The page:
what is difference between boatload and carload
From boat + load. Notionally, because the commodity in question might have constituted the entire load of a cargo ship or boat.
- (Received Pronunciation) IPA(key): /ˈbəʊtˌləʊd/
- (General American) IPA(key): /ˈboʊtˌloʊd/
boatload (plural boatloads)
- Cargo or passengers that fill a boat.
- (slang) A large quantity.
- Synonyms: see Thesaurus:lot
- He showed up an hour later with a whole boatload of hamburgers, chips, cookies, and assorted other munchies, not to mention sodas and beer, and we all fell in and stuffed ourselves silly.
- 2006, Rob Pegoraro, “Waiting for the Winner of a High-Definition High Noon”, The Washington Post, December 10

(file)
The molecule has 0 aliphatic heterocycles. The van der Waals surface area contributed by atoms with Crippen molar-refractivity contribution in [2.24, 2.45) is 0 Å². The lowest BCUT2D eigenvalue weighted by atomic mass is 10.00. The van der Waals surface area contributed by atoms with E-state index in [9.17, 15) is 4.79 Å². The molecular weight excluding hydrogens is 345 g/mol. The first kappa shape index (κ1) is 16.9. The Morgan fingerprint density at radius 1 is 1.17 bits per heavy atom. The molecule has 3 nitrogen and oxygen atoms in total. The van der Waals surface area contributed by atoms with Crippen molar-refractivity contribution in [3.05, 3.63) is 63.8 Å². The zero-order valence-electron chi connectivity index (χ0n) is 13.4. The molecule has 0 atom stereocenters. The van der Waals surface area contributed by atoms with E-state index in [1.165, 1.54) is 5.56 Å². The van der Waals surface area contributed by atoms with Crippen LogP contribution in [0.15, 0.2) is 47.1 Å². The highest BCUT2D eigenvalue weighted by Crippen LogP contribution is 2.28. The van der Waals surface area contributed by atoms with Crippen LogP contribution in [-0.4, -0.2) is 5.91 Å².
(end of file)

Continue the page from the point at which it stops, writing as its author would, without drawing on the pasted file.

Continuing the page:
- What’s a fair price to pay for video perfection, or even something that looks a lot like it? In the case of high-definition movie discs, the answer may not just be “a boatload of money,” but having to keep two incompatible players under the TV set.
- “boatload”, in Lexico, Dictionary.com; Oxford University Press, 2019–present.
From car + load
- (UK) IPA(key): /ˈkɑːləʊd/, [ˈkʰɑːləʊd]
- (US) IPA(key): /ˈkɑɹloʊd/, [ˈkʰɑɹloʊd]
carload (plural carloads)
- The contents of an automobile (passengers, supplies, etc.) for one trip.
- (rail transport, US, Canada) The quantity of goods that can be carried in a freight car.
- “carload”, in Lexico, Dictionary.com; Oxford University Press, 2019–present.
- “less-than-carload”, in Merriam–Webster Online Dictionary.